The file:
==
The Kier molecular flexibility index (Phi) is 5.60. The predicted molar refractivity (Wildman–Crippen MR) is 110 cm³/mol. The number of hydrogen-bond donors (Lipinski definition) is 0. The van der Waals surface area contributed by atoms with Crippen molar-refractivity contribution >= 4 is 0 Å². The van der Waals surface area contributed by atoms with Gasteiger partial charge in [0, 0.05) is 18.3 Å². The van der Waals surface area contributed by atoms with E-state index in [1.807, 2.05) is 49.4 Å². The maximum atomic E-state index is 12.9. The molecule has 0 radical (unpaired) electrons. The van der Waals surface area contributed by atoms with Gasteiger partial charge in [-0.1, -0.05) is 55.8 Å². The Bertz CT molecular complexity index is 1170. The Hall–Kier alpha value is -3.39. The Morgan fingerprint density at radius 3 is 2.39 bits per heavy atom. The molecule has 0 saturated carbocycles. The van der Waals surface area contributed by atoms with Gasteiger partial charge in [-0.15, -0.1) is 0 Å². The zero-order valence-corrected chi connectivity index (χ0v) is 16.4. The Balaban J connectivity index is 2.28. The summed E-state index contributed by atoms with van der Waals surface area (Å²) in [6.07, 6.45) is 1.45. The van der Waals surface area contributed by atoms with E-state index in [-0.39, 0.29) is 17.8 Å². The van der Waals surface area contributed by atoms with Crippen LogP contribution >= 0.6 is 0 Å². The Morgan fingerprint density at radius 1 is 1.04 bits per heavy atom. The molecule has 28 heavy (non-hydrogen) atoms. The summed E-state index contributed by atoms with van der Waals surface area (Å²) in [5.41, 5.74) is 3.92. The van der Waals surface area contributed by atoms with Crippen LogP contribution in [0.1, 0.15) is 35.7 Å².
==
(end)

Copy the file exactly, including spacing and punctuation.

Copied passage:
The Kier molecular flexibility index (Phi) is 5.60. The predicted molar refractivity (Wildman–Crippen MR) is 110 cm³/mol. The number of hydrogen-bond donors (Lipinski definition) is 0. The van der Waals surface area contributed by atoms with Crippen molar-refractivity contribution >= 4 is 0 Å². The van der Waals surface area contributed by atoms with Gasteiger partial charge in [0, 0.05) is 18.3 Å². The van der Waals surface area contributed by atoms with E-state index in [1.807, 2.05) is 49.4 Å². The maximum atomic E-state index is 12.9. The molecule has 0 radical (unpaired) electrons. The van der Waals surface area contributed by atoms with Gasteiger partial charge in [-0.1, -0.05) is 55.8 Å². The Bertz CT molecular complexity index is 1170. The Hall–Kier alpha value is -3.39. The Morgan fingerprint density at radius 3 is 2.39 bits per heavy atom. The molecule has 0 saturated carbocycles. The van der Waals surface area contributed by atoms with Gasteiger partial charge in [-0.15, -0.1) is 0 Å². The zero-order valence-corrected chi connectivity index (χ0v) is 16.4. The Balaban J connectivity index is 2.28. The summed E-state index contributed by atoms with van der Waals surface area (Å²) in [6.07, 6.45) is 1.45. The van der Waals surface area contributed by atoms with E-state index in [-0.39, 0.29) is 17.8 Å². The van der Waals surface area contributed by atoms with Crippen LogP contribution >= 0.6 is 0 Å². The Morgan fingerprint density at radius 1 is 1.04 bits per heavy atom. The molecule has 28 heavy (non-hydrogen) atoms. The summed E-state index contributed by atoms with van der Waals surface area (Å²) in [5.41, 5.74) is 3.92. The van der Waals surface area contributed by atoms with Crippen LogP contribution in [0.1, 0.15) is 35.7 Å².